Wanna Run an Arts Foundation?
If This Appeals to You, the Line Is Forming
Thursday, October 3, 2013
FOSTERING THE ARTS: You say you want to be in charge of a 27-room, nearly 22,000-square-foot mansion with 23.5 acres of breathtaking views of Santa Barbara, ocean, and mountains?
But not have to pay the taxes out of your own pocket or do the dusting?
Just you and a few others sitting around, figuring out what to do with the place and how to “foster the arts.”
You probably won’t be able to live there, and you won’t get paid, but what the heck? All eyes will be on you and about $85 million worth of real estate.
If this appeals to you, the line is forming. I’m talking, of course, of Bellosguardo (“beautiful lookout”), the late copper heiress Huguette (oo·get) Clark’s French-style estate on an East Cabrillo Boulevard mesa adjoining (yes) the Santa Barbara Cemetery.
Always generous, Huguette donated the money in 1928 to create the Andrée Clark Bird Refuge across the street, named for her late sister. Her mother, Anna, fearing invasion after a Japanese sub shelled Ellwood in 1942, bought the 215-acre Rancho Alegre in the Santa Ynez Valley. Later, it was donated to the Boy Scouts.
Clark willed the formation of an arts foundation at Bellosguardo, but it took some gnarly recent negotiations in New York to make it happen. (As of now, according to Bill Dedman, NBC News investigative reporter, much depends on the IRS waiving $16 million to $18 million in Clark’s neglected gift taxes. But there seems to be optimism that the IRS’s cold heart will warm enough to help create the charity.)
Here’s the deal: The 10-member Bellosguardo Foundation’s board will start off this way: Seven people will be nominated by Santa Barbara Mayor Helene Schneider; one by Clark’s longtime Santa Barbara attorney, James Hurley; one by Clark’s distant (and I mean distant) relatives; and one by the Corcoran Gallery of Art in Washington, D.C., a Clark family favorite also involved in the negotiations over her will.
The New York attorney general, who quarterbacked negotiations, will decide who makes the team. Terms are three years.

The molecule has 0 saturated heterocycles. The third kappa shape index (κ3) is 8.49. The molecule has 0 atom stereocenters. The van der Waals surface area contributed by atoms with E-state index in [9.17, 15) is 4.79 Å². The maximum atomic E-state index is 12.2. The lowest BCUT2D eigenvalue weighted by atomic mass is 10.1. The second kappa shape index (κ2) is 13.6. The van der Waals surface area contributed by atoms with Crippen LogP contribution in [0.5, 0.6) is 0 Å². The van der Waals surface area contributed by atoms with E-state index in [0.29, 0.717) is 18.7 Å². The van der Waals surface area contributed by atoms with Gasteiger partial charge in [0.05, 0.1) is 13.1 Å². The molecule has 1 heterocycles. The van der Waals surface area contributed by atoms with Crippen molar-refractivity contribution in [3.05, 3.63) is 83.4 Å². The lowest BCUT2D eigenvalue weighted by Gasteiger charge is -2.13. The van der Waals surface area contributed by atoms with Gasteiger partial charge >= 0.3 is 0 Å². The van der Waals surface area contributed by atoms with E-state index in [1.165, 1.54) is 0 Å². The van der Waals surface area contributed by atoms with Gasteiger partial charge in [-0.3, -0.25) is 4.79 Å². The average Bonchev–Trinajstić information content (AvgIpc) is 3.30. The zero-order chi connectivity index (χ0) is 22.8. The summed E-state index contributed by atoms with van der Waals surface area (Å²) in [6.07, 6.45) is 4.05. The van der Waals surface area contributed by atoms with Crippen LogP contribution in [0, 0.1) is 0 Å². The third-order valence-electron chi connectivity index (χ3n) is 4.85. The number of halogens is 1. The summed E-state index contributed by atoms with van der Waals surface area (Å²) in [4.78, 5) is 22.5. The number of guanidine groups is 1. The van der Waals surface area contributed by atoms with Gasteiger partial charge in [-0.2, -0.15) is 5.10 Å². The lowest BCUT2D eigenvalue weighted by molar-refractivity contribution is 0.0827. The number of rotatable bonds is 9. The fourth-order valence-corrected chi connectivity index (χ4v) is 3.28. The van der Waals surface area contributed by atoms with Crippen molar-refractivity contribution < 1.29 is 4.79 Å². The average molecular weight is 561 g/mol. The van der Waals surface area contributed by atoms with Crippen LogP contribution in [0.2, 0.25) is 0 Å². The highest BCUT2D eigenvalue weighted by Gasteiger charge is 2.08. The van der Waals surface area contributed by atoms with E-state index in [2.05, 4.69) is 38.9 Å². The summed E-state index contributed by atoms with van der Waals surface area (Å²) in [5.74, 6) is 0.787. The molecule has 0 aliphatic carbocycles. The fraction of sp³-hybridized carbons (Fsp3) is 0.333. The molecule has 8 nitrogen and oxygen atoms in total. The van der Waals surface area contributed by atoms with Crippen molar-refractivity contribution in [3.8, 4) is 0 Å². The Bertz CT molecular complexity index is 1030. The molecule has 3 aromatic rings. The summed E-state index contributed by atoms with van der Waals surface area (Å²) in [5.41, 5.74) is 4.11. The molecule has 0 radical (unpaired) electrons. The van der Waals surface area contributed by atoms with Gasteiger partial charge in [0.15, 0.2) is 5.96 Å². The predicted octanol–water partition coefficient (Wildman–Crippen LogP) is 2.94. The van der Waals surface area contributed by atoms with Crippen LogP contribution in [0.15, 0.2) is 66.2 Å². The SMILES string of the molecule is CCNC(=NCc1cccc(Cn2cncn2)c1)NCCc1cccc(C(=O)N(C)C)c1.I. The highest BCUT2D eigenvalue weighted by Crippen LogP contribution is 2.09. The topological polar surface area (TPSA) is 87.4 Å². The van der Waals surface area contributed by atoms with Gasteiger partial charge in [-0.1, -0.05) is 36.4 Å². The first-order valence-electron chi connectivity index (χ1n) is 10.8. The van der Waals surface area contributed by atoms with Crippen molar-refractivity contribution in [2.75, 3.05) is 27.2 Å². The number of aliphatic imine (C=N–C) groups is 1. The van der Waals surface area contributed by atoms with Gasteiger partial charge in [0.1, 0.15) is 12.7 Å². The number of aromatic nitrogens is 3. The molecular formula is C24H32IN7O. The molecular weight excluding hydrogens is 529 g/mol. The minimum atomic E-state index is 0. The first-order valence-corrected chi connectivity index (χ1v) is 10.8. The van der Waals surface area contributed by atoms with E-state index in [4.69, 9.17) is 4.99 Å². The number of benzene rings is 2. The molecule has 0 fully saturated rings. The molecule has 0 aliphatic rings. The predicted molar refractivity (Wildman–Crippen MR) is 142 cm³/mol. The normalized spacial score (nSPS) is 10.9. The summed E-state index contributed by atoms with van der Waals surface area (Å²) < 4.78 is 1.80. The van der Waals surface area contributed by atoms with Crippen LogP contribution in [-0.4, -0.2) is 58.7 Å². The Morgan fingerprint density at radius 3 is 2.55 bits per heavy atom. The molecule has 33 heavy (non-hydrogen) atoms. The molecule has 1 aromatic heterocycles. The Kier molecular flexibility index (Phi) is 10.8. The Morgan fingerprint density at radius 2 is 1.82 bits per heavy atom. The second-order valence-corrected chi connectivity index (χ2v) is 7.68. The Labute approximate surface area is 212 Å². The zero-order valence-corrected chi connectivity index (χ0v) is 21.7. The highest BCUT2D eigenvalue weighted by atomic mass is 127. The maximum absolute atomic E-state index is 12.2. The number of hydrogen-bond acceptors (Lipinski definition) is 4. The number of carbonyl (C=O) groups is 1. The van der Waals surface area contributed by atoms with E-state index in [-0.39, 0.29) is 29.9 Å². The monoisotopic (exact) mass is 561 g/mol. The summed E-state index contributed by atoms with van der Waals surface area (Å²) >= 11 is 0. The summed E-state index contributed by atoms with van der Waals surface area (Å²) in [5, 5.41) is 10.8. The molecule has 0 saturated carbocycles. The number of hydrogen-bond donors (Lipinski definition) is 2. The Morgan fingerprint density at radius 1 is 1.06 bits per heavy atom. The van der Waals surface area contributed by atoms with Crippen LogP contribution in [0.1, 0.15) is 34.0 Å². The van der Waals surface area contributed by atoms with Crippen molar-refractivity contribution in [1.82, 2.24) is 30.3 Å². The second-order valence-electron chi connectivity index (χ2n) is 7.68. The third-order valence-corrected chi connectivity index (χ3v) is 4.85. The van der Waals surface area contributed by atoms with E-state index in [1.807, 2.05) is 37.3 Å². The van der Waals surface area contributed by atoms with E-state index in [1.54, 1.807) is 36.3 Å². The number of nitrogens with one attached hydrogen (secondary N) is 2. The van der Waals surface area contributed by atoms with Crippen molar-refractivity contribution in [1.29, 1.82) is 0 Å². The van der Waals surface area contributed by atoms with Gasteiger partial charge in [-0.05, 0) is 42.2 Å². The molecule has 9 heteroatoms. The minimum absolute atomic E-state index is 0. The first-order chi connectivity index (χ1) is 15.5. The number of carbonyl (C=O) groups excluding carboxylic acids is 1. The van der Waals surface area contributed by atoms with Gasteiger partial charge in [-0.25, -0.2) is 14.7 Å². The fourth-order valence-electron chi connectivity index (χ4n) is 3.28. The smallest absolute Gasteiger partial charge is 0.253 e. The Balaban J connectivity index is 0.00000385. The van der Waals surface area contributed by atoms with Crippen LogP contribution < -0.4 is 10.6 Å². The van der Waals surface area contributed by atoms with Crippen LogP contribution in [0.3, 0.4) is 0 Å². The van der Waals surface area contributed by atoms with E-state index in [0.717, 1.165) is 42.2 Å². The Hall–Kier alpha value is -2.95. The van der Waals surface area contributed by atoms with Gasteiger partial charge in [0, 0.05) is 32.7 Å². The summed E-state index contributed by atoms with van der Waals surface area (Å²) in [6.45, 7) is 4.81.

At this writing, I’m not aware of any nominations. Mayor Schneider says, “In the coming weeks, I will establish a working group to assist me in determining these seven nominees.”
The goal, she told Dedman, “is to open the Bellosguardo house and gardens to the public as a center that will foster and promote the arts.” That sounds pretty vague, but go ahead; foster away.
So far, no one is calling it a museum. It does contain some paintings, including family portraits. Clark’s own artwork will come west from her New York property, but all her fine-art collection will be sold to make the settlement work.
The 19 relatives, most of whom never met her, sued to overturn the 2005 will and came out of the negotiations with $34.5 million. Clark’s beloved doll collection, valued at $1.7 million, will also be shipped west to Bellosguardo. One decision the new board may consider is whether it properly fits in with a fine-arts foundation or should be sold to finance more arty activities.
The settlement included $4.5 million for Bellosguardo, but one wonders how long that will last in view of the need to upgrade an aging asset (some of the toilets sport signs reading “Do Not Flush.”)
According to the recently published book Empty Mansions (Ballantine Books) by Dedman and Huguette’s cousin Paul Clark Newell Jr., the building’s architectural style is late-18th-century French with Georgian influences, with 13 chimneys. It was designed by famed Reginald Johnson, who had just finished the Biltmore.
The home features a grand circular stairway with elaborate railings made of copper (of course). Huguette never visited Bellosguardo after the early 1950s and died in New York in 2011.
If you, as a boardmember, hold receptions or tea parties, the largest space would be the music room, 46 feet by 23.
Huguette turned down the shah of Iran when he wanted to buy Bellosguardo before fleeing the Islamic Revolution in 1979, according to Empty Mansions. She rejected Hollywood billionaire Marvin Davis when he offered $30 million to $40 million in 1989. The Santa Barbara Museum of Art approached her in 1991 and 2004 to donate the place, to no avail. She considered leaving it to the Music Academy of the West but decided against it, according to the authors.
If you’re really serious about being named to the board, you should take a history lesson with the well-researched Empty Mansions. Or hear its authors speak when they visit the S.B. Historical Museum on October 6 and 7.